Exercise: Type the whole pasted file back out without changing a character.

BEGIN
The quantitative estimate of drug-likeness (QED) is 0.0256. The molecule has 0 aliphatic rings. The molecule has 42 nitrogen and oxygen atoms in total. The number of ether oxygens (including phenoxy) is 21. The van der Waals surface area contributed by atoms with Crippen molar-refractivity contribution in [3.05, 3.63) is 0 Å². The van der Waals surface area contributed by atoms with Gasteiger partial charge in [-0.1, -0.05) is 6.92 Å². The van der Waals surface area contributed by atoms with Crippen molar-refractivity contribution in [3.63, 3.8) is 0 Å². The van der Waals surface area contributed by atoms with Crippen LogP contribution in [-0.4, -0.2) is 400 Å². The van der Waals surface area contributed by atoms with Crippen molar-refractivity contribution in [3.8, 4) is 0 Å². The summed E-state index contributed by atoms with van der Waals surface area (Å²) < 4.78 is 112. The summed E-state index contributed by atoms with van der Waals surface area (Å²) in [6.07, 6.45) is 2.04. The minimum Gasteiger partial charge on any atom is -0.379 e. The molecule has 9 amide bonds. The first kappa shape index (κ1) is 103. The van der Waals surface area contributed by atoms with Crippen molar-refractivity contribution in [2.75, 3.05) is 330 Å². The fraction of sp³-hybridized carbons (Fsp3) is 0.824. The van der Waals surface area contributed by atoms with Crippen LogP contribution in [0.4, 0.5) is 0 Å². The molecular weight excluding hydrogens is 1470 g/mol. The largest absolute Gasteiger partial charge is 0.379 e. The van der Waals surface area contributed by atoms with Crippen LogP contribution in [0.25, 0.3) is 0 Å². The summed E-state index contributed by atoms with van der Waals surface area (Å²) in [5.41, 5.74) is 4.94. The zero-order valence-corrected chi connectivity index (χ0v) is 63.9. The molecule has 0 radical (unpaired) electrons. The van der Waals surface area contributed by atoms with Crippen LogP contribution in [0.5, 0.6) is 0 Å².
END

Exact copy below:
The quantitative estimate of drug-likeness (QED) is 0.0256. The molecule has 0 aliphatic rings. The molecule has 42 nitrogen and oxygen atoms in total. The number of ether oxygens (including phenoxy) is 21. The van der Waals surface area contributed by atoms with Crippen molar-refractivity contribution in [3.05, 3.63) is 0 Å². The van der Waals surface area contributed by atoms with Gasteiger partial charge in [-0.1, -0.05) is 6.92 Å². The van der Waals surface area contributed by atoms with Crippen molar-refractivity contribution in [3.63, 3.8) is 0 Å². The van der Waals surface area contributed by atoms with Crippen LogP contribution in [-0.4, -0.2) is 400 Å². The van der Waals surface area contributed by atoms with Crippen molar-refractivity contribution in [3.8, 4) is 0 Å². The summed E-state index contributed by atoms with van der Waals surface area (Å²) < 4.78 is 112. The summed E-state index contributed by atoms with van der Waals surface area (Å²) in [6.07, 6.45) is 2.04. The minimum Gasteiger partial charge on any atom is -0.379 e. The molecule has 9 amide bonds. The first kappa shape index (κ1) is 103. The van der Waals surface area contributed by atoms with Crippen molar-refractivity contribution in [2.75, 3.05) is 330 Å². The fraction of sp³-hybridized carbons (Fsp3) is 0.824. The van der Waals surface area contributed by atoms with Crippen LogP contribution in [0.4, 0.5) is 0 Å². The molecular weight excluding hydrogens is 1470 g/mol. The largest absolute Gasteiger partial charge is 0.379 e. The van der Waals surface area contributed by atoms with Crippen LogP contribution in [0.25, 0.3) is 0 Å². The summed E-state index contributed by atoms with van der Waals surface area (Å²) in [5.41, 5.74) is 4.94. The zero-order valence-corrected chi connectivity index (χ0v) is 63.9. The molecule has 0 radical (unpaired) electrons. The van der Waals surface area contributed by atoms with Crippen LogP contribution in [0.5, 0.6) is 0 Å².